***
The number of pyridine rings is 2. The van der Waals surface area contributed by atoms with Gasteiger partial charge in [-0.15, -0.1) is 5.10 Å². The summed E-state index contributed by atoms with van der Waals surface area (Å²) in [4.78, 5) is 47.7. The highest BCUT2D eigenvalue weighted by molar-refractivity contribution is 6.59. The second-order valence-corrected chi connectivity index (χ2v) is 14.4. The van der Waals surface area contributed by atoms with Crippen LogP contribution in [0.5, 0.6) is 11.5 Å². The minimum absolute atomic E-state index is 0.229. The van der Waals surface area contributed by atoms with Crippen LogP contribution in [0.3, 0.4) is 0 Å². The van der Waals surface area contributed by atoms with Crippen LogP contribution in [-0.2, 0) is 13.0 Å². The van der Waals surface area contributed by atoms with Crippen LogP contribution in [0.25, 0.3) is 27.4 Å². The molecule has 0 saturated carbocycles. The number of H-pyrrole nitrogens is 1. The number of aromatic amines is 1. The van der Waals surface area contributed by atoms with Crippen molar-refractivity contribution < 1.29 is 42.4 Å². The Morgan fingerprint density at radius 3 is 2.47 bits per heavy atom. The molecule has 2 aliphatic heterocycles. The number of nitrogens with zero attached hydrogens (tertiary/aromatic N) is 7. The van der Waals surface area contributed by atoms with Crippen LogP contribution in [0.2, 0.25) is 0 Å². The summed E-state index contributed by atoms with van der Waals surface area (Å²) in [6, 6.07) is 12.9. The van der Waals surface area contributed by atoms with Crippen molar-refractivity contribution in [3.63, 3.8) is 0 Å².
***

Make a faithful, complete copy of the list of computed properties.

The number of pyridine rings is 2. The van der Waals surface area contributed by atoms with Gasteiger partial charge in [-0.15, -0.1) is 5.10 Å². The summed E-state index contributed by atoms with van der Waals surface area (Å²) in [4.78, 5) is 47.7. The highest BCUT2D eigenvalue weighted by molar-refractivity contribution is 6.59. The second-order valence-corrected chi connectivity index (χ2v) is 14.4. The van der Waals surface area contributed by atoms with Crippen LogP contribution in [0.5, 0.6) is 11.5 Å². The minimum absolute atomic E-state index is 0.229. The van der Waals surface area contributed by atoms with Crippen LogP contribution in [0.3, 0.4) is 0 Å². The van der Waals surface area contributed by atoms with Crippen LogP contribution in [-0.2, 0) is 13.0 Å². The van der Waals surface area contributed by atoms with Crippen LogP contribution in [0.25, 0.3) is 27.4 Å². The molecule has 0 saturated carbocycles. The number of H-pyrrole nitrogens is 1. The number of aromatic amines is 1. The van der Waals surface area contributed by atoms with Crippen molar-refractivity contribution < 1.29 is 42.4 Å². The Morgan fingerprint density at radius 3 is 2.47 bits per heavy atom. The molecule has 2 aliphatic heterocycles. The number of nitrogens with zero attached hydrogens (tertiary/aromatic N) is 7. The van der Waals surface area contributed by atoms with Crippen LogP contribution in [0.2, 0.25) is 0 Å². The summed E-state index contributed by atoms with van der Waals surface area (Å²) in [6, 6.07) is 12.9. The van der Waals surface area contributed by atoms with Crippen molar-refractivity contribution in [3.63, 3.8) is 0 Å².